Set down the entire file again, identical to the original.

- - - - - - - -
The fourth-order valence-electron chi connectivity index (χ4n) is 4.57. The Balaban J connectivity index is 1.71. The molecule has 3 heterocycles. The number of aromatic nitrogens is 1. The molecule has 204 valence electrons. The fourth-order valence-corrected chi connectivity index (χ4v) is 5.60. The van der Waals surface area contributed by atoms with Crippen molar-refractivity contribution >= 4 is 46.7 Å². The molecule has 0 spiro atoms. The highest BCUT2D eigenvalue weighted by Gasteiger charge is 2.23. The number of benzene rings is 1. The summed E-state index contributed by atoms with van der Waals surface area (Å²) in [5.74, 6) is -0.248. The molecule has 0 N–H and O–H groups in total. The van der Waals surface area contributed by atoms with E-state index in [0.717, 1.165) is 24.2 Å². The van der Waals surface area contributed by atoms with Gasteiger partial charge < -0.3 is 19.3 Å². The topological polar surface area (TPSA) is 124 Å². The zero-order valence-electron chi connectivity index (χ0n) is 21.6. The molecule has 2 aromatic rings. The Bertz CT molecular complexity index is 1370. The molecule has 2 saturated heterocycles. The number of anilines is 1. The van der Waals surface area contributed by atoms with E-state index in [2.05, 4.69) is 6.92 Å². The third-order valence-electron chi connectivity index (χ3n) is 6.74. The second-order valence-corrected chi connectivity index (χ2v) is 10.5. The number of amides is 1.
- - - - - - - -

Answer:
The fourth-order valence-electron chi connectivity index (χ4n) is 4.57. The Balaban J connectivity index is 1.71. The molecule has 3 heterocycles. The number of aromatic nitrogens is 1. The molecule has 204 valence electrons. The fourth-order valence-corrected chi connectivity index (χ4v) is 5.60. The van der Waals surface area contributed by atoms with Crippen molar-refractivity contribution >= 4 is 46.7 Å². The molecule has 0 spiro atoms. The highest BCUT2D eigenvalue weighted by Gasteiger charge is 2.23. The number of benzene rings is 1. The summed E-state index contributed by atoms with van der Waals surface area (Å²) in [5.74, 6) is -0.248. The molecule has 0 N–H and O–H groups in total. The van der Waals surface area contributed by atoms with E-state index in [0.717, 1.165) is 24.2 Å². The van der Waals surface area contributed by atoms with Gasteiger partial charge < -0.3 is 19.3 Å². The topological polar surface area (TPSA) is 124 Å². The zero-order valence-electron chi connectivity index (χ0n) is 21.6. The molecule has 2 aromatic rings. The Bertz CT molecular complexity index is 1370. The molecule has 2 saturated heterocycles. The number of anilines is 1. The van der Waals surface area contributed by atoms with E-state index in [2.05, 4.69) is 6.92 Å². The third-order valence-electron chi connectivity index (χ3n) is 6.74. The second-order valence-corrected chi connectivity index (χ2v) is 10.5. The number of amides is 1.